Not only does IMC allow "ANYONE" to be press, it seems to be a founding principle: "don't hate the media, become the media". So IMC is not defining *who* is and who is not press; I would hope that in the legal matters, it does not allow the courts to think they can determine it either. Simply having a paycheck from some 'official' news agency does not imply one is "press". That concept, in and of itself, needs to be quesioned as seriously misinformed.

  • by freeweed (309734) on Saturday April 28, 2001 @09:32AM (#259609)
    the 'net would be nothing more than a cesspool or porn, warez, and hax0rs, with none of the redeeming content that we so value

    Hmm... I always thought that this WAS the redeeming content of the internet that we so value.

  • by BlueTurnip (314915) on Saturday April 28, 2001 @10:01AM (#259612)
    Because if you run a gateway of any sort (in the US) and you don't log, you're held liable for the actions of anyone using the gateway. That means, in the eyes of the government, if someone threatents the president from your anonymizer, and you don't keep logs, it's just as though *you* threatened the president from your own machine.

    REALLY??? I wasn't aware of any such law. Could you quote the statute and or precidents please?

    I know that law enforcement has been trying to get something like this passed, but I was unaware that they had succeeded yet. Please tell me more.

  • by janpod66 (323734) on Saturday April 28, 2001 @09:37AM (#259613)
    That is one of the many reasons why centralized web-based services are not such a good idea. In fact, we have a perfectly good service for distributing information widely without the ability for anyone to identify readers: USENET. For better or for worse (I think for worse, actually), it is even permanently archived and searchable now. And USENET offers a choice of jurisdiction of where the identity of a poster is protected.
  • by Invisible Agent (412805) on Saturday April 28, 2001 @11:01AM (#259614)
    That's a good idea, but from experience I know that the authorities can easily order you to start keeping such logs.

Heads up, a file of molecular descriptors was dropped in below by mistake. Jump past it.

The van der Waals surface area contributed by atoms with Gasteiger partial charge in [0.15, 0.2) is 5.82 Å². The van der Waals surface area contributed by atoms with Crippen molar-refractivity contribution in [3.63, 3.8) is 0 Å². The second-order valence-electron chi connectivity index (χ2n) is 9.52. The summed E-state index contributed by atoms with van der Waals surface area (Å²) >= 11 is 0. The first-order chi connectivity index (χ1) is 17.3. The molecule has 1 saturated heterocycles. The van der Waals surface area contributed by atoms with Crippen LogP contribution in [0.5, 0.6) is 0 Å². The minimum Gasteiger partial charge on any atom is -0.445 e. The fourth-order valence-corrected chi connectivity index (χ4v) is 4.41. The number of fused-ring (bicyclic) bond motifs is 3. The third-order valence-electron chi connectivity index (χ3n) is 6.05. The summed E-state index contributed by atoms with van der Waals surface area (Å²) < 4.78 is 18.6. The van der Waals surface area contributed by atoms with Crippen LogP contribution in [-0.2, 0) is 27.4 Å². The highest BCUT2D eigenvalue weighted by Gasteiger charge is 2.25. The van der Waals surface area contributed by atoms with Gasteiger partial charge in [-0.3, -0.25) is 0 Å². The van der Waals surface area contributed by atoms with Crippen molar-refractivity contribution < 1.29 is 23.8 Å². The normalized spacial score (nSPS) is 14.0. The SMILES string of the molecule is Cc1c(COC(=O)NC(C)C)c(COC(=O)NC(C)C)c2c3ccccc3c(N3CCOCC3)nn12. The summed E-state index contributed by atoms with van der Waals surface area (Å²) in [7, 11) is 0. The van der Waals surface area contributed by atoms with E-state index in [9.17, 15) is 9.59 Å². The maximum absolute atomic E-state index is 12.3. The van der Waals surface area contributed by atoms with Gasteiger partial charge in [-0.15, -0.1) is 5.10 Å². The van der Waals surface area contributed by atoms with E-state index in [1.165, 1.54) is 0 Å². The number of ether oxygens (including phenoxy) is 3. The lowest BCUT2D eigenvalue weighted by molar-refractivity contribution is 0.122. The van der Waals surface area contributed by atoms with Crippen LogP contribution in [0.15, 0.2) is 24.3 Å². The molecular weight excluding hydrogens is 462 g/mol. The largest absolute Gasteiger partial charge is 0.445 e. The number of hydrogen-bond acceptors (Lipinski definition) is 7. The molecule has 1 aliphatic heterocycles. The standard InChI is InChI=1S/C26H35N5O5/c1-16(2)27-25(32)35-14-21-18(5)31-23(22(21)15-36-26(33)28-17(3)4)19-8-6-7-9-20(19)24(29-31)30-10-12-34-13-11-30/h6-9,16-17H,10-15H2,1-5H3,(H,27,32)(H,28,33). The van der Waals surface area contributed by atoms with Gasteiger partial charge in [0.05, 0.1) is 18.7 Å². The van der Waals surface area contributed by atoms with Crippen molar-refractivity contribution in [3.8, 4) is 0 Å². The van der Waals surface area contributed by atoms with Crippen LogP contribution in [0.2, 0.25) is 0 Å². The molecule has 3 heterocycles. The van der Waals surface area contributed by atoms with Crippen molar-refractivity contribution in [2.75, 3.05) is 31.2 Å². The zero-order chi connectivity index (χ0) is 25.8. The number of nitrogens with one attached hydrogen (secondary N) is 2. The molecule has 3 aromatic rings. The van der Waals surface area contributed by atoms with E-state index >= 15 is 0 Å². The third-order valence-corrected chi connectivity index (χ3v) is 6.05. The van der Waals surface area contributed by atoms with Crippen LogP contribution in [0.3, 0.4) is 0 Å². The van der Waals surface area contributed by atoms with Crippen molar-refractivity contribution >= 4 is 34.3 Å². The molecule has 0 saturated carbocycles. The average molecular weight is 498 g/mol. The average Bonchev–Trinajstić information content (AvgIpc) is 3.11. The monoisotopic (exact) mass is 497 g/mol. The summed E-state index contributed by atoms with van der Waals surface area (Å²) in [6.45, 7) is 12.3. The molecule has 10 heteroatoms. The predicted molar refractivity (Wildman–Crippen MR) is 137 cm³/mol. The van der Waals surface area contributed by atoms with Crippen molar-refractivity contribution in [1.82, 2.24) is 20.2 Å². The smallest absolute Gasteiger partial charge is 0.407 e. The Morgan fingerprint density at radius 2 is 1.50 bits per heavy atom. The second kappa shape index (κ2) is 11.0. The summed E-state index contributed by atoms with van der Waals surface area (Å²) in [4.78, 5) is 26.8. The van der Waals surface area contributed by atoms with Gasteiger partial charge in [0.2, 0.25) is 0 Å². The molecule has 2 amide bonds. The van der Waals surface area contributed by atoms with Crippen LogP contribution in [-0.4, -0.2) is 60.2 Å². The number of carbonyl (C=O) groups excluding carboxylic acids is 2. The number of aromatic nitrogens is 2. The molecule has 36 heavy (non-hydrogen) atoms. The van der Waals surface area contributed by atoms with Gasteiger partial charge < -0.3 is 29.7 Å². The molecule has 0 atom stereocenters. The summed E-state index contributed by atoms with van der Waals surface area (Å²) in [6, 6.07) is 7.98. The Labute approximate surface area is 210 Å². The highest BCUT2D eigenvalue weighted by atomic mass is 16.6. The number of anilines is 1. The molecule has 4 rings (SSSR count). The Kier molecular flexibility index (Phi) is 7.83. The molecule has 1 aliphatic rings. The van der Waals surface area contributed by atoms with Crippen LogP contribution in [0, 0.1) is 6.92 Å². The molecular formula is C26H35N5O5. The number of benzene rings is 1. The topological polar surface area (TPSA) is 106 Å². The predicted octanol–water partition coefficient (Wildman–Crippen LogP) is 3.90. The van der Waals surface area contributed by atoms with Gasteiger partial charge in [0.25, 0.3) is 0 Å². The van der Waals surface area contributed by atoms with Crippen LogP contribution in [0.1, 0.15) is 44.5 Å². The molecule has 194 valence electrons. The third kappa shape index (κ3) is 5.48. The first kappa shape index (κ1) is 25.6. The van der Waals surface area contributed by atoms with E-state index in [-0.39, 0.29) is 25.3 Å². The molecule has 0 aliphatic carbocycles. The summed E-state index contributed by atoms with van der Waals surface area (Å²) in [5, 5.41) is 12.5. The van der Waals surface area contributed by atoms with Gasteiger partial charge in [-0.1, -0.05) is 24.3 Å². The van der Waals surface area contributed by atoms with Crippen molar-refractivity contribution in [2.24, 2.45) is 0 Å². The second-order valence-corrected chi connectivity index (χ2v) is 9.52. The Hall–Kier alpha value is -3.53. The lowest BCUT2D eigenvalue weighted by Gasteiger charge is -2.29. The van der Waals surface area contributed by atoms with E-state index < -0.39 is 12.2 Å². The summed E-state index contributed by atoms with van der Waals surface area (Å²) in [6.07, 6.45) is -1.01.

Your idea might work to hide any historical data before a search warrant, but once ordered to keep logs (and to keep your mouth shut about it), you have to do so or face the music. They'll get the logs anyway by siezing your property and incarcerating you. Yes, this really happens.

    Invisible Agent
  • by Snodgrass (446409) on Saturday April 28, 2001 @10:41PM (#259637) Homepage

    Pretty big talk for someone without a name. Anonymity is comfortable, isn't it?

    But you see, you're the same thing that you're accusing all of us of being, you're just on the opposite side.

    under this wonderful Bush administration, that is fast becoming a crime

    Quick to blame the current administration for all of your problems. Yeah, that last guy did a whole freaking lot for us. He never did anything that pissed somebody off, did he?

    You voted for Bush because you thought he'd help your mutual funds. That is truly shallow and pathetic

    You assume that all of us voted for Bush because we thought he'd help our mutual funds. That is truly shallow and pathetic.

    You probably aren't even industrious enough to use Linux

    MmmmHmmm...so, because I didn't spend my life at a console and learning to hack my kernel I'm stupid? Now that's deductive reasoning.

    You're probably sucking on Bill's teat with your Win2000 boxes, praising how easy the online registration is.

    Yup, more of the same. I dual-boot windows, so I must be a fricking moron. Boy, Sherlock, you sure got me there.

    If this sort of thing (which is getting more commonplace) doesn't frighten the hell out of you, you are morons

    Not all of us are stupid enough to post a threat to the President on a public forum. Now that's the move of a true moron.

    Toe the line, cowards, code those NSA backdoors in, do what the government tells you, because you're worthless little dogs fighting for a scrap from the master's table.

    Oh mighty one, thank you for showing me the error of my ways. Guess I better get rid of my windows install before the NSA hacks my computer, steals my credit-card number, and passwords, and goes all "The Net" on me, eh?

    Good f*****g riddance.

    Ah, spoken like a gentlemen!

The 11 is for people with the pride of a 10 and the pocketbook of an 8. -- R.B. Greenberg [referring to PDPs?]